Philanthropy is theoretically an expression of generosity and fellow-feeling, but in an increasingly unequal world, charitable giving is a form of reputation laundering for super-rich oligarchs who build their massive fortunes on savage programs of exploitation and immiseration. The idea is that you can paper over the fact that deliberately starting the opioid crisis made you richer than the Rockefellers by having your name plastered all over the world's leading art galleries and museums. Read the rest

After the Oliver Twist poorhouse became luxury housing with a segregated playground, London bans segregated play-areas

The world is full of corrupt oligarchs looking to smuggle their money out of their countries and put it somewhere where the rule of law that they have helped to dismantle at home still reigns; a favourite safe asset class is luxury housing in major cities, which is viewed as easy to sell on short notice due to the large supply of other money-laundering oligarchs. Read the rest

Podcast: Occupy Gotham

In my latest podcast (MP3), I read my essay Occupy Gotham, published in Detective Comics: 80 Years of Batman, commemorating the 1000th issue of Batman comics. It's an essay about the serious hard problem of trusting billionaires to solve your problems, given the likelihood that billionaires are the cause of your problems.

A thousand issues have gone by, nearly 80 years have passed, and Batman still hasn't cleaned up Gotham. If the formal definition of insanity it trying the same thing and expecting a different outcome, then Bruce Wayne belongs in a group therapy session in Arkham Asylum. Seriously, get that guy some Cognitive Behavioral Therapy before he gets into some *serious* trouble.

As Upton Sinclair wrote in his limited run of *Batman: Class War*[1], "It's impossible to get a man to understand something when his paycheck depends on his not understanding it."

Gotham is a city riven by inequality. In 1939, that prospect had a very different valence than it has in 2018. Back in 1939, the wealth of the world's elites had been seriously eroded, first by the Great War, then by the Great Crash and the interwar Great Depression, and what was left of those vast fortunes was being incinerated on the bonfire of WWII. Billionaire plutocrats were a curious relic of a nostalgic time before the intrinsic instability of extreme wealth inequality plunged the world into conflict.

MP3

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Rebecca Solnit on Jeffrey Epstein: "In patriarchy, no one can hear you scream"

In a characteristically brilliant essay, historian, activist and writer Rebecca Solnit connects the dots between the sexual abuses of Jeffrey Epstein, Dominique Strauss-Kahn, Brett Kavanaugh, Harvey Weinstein, and the unnamed 16-year-old boy whose admitted rape was excused because the judge said that This young man comes from a good family who put him into an excellent school where he was doing extremely well: in each case, there was an elaborate scheme to silence and discredit the survivors of sexual violence, abetted by networks of (mostly) men who treat the disclosure of sexual assaults as a worse offense than committing the assaults themselves. Read the rest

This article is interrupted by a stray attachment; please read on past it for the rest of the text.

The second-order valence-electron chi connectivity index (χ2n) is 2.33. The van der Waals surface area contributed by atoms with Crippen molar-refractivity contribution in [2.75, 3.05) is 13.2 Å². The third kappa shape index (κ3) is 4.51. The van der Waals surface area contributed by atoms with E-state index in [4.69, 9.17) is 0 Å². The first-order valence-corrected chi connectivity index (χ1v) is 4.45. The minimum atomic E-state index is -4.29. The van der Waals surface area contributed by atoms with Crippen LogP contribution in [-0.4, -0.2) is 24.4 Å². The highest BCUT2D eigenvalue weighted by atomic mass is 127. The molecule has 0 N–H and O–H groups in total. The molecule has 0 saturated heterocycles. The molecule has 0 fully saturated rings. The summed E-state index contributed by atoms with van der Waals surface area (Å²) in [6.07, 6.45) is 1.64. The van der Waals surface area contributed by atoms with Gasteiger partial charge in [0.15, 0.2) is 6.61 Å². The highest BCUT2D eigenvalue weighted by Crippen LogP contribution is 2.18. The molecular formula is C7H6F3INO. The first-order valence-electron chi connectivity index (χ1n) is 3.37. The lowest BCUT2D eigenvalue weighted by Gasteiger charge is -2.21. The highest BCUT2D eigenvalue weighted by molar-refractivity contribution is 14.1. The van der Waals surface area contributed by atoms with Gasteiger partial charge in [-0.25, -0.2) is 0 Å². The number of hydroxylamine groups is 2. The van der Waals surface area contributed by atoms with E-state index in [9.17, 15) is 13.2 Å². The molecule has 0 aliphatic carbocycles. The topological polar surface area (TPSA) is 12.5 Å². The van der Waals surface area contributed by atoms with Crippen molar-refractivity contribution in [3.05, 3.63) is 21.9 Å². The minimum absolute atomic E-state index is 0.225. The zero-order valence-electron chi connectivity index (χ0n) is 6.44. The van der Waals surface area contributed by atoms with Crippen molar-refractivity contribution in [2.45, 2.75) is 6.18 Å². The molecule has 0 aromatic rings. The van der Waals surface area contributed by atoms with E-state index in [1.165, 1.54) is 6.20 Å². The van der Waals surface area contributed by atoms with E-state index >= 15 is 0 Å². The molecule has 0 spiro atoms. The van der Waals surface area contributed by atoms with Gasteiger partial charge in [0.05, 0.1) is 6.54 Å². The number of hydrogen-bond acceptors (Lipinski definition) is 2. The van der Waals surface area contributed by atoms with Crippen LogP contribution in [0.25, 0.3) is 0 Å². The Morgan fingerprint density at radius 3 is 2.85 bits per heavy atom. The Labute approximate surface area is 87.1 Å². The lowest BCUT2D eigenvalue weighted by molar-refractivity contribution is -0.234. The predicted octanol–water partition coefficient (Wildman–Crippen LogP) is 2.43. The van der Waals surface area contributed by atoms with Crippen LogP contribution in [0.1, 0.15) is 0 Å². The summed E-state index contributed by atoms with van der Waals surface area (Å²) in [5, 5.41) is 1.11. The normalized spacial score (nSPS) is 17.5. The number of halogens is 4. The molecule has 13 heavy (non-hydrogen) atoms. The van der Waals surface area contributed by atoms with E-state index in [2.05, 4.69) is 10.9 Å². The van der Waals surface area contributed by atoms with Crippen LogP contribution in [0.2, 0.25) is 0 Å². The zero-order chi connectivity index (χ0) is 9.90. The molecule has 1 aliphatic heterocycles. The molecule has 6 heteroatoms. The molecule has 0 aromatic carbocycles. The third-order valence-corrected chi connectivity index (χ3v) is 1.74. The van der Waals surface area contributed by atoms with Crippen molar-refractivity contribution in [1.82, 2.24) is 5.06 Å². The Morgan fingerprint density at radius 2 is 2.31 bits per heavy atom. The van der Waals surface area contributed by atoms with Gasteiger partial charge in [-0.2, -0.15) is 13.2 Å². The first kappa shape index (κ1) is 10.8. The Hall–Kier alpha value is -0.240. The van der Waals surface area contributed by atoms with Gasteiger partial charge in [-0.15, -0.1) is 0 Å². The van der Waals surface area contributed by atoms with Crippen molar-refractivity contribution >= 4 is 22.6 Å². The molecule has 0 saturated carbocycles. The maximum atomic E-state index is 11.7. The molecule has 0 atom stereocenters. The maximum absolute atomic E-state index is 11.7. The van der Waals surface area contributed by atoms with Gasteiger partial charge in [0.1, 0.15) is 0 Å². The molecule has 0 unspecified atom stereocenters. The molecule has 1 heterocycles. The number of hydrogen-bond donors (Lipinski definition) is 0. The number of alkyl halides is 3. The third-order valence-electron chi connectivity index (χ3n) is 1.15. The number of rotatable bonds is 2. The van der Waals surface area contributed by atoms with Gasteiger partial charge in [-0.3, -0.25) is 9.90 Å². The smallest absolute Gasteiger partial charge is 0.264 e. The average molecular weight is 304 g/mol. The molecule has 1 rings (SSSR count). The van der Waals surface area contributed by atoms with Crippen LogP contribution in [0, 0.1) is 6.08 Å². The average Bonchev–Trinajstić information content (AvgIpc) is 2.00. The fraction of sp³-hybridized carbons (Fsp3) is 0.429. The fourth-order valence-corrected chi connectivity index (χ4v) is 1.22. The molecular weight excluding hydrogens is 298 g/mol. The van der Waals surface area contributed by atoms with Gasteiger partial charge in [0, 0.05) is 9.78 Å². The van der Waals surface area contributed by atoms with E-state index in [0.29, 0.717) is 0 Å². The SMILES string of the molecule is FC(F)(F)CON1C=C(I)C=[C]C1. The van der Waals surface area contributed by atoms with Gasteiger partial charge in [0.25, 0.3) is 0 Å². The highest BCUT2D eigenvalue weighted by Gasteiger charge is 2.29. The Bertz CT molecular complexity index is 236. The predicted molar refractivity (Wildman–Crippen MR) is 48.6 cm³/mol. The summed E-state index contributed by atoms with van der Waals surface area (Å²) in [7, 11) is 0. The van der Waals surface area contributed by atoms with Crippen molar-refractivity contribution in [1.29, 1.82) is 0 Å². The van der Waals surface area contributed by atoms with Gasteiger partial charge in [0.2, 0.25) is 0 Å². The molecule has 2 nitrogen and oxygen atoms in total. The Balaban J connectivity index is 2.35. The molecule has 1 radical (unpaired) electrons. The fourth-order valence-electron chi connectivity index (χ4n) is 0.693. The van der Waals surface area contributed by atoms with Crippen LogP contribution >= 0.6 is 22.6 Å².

Understanding "transfer pricing": how corporations dodge taxes through financial colonialism

Every day, the world's poorest countries lose $3b in tax revenues as multinationals sluice their profits through their national boundaries in order to avoid taxes in rich countries, and then sluice the money out again, purged of tax obligations thanks to their exploitation of tax loopholes in poor nations. Read the rest

How Memphis's Methodist University Hospital, a "nonprofit," sued the shit out of its Black, poor patients while raking in millions and paying execs more than a million each

Methodist University Hospital in Memphis is a nonprofit: it pays virtually no local, state or federal tax; but unlike other Methodist hospitals, Methodist University Hospital is relentless in pursuing medical debts from indigent patients. The hospital owns its own collection agency, and is one of the leading litigants in Tennessee's debt courts. Read the rest

America's super-rich write to Democratic presidential hopefuls, demanding a wealth tax

18 of the richest people in America have sent a letter to all the candidates for the 2020 Democratic presidential nomination, demanding that their election platform include a annual wealth tax on the largest American fortunes, something advocated by economist Thomas Piketty in his blockbuster book Capital in the 21st Century and subsequently integrated into Elizabeth Warren's campaign platform (with Piketty's endorsement). Read the rest

Majority of American millionaires support a wealth tax on American millionaires

When Elizabeth Warren proposed a Thomas Piketty-style wealth tax (2% annually on family fortunes over $50m, 1% more on fortunes over $1b), she ballparked the returns at $1.9-2.75t over the first ten years. Read the rest